“I Love My Body” sung by Connie the Hormone Monstress (Maya Rudolph) on Big Mouth

Where has this song been all of my life? Finally, a show that celebrates the battle scars of women, from the unique experiences women’s bodies survive: pregnancy, childbirth, breastfeeding, menopause. Growing older doesn’t make us ugly, ladies. It makes us fighters and survivors who deserve respect.

While Crazy Ex-Girlfriend is busy having Paula sing about childbirth as some purely mechanical process to be gotten through, so that you can have children you don’t want anyway, and calling itself feminist in the process, Big Mouth is telling women that we’re actually accomplishing something with our own unique bodies and we should love those bodies. And that we should love our own bodies at every age, young or old, regardless of the messages we get from society that can become unhealthy obsessions in our heads.

Because bodies come in all shapes and sizes, and why would anyone think there’s something wrong with that? If you think diversity is a good thing, then you ought to think it’s good to have diverse body types, too. Everyone has something unique to contribute, no matter what their body looks like, as many children, elderly, severely handicapped, very thin, and obese people have shown us.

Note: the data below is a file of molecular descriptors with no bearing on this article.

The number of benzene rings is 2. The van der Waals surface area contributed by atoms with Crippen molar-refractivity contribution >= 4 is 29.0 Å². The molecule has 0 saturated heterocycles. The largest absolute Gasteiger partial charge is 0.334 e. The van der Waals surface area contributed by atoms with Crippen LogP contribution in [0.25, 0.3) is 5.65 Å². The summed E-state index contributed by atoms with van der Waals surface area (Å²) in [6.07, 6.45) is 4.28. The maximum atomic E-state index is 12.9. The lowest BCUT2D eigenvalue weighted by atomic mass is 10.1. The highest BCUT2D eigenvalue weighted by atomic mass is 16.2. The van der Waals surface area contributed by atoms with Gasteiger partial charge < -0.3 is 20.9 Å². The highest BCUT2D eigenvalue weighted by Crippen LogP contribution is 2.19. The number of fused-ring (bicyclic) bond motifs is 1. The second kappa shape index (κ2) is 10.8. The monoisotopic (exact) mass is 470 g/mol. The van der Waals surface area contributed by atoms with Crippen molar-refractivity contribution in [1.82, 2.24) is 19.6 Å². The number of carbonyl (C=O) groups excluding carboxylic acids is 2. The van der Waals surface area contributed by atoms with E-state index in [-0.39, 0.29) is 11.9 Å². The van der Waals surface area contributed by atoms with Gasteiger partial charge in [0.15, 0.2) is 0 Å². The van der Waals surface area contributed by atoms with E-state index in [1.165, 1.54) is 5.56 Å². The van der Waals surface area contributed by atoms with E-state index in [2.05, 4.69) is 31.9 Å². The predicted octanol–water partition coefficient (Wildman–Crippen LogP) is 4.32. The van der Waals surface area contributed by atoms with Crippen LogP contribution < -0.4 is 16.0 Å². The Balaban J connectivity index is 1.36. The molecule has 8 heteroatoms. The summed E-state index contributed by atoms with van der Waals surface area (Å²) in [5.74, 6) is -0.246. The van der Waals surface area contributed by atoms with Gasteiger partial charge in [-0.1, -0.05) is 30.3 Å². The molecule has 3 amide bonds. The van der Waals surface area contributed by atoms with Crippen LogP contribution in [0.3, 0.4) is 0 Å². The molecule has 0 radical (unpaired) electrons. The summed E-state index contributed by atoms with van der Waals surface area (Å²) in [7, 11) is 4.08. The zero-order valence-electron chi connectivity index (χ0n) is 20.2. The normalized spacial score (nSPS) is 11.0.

This video is animated, but NSFW. Beware the scary, hairy ladies. 😘

 

 

“High Crimes and Misdemeanors” written by Jonathan Coulton, sung on The Good Fight

Remember Schoolhouse Rock!, the catchy little animated videos that taught quick lessons to kids in between their regular TV shows? “High Crimes and Misdemeanors”, which is done in the Schoolhouse Rock style, is the perfect follow-up to “I’m Just a Bill” and “The Constitution”. We need more Schoolhouse Rock-style songs that go into detail about how democracy and elections are meant to work, starting with the Bill of Rights.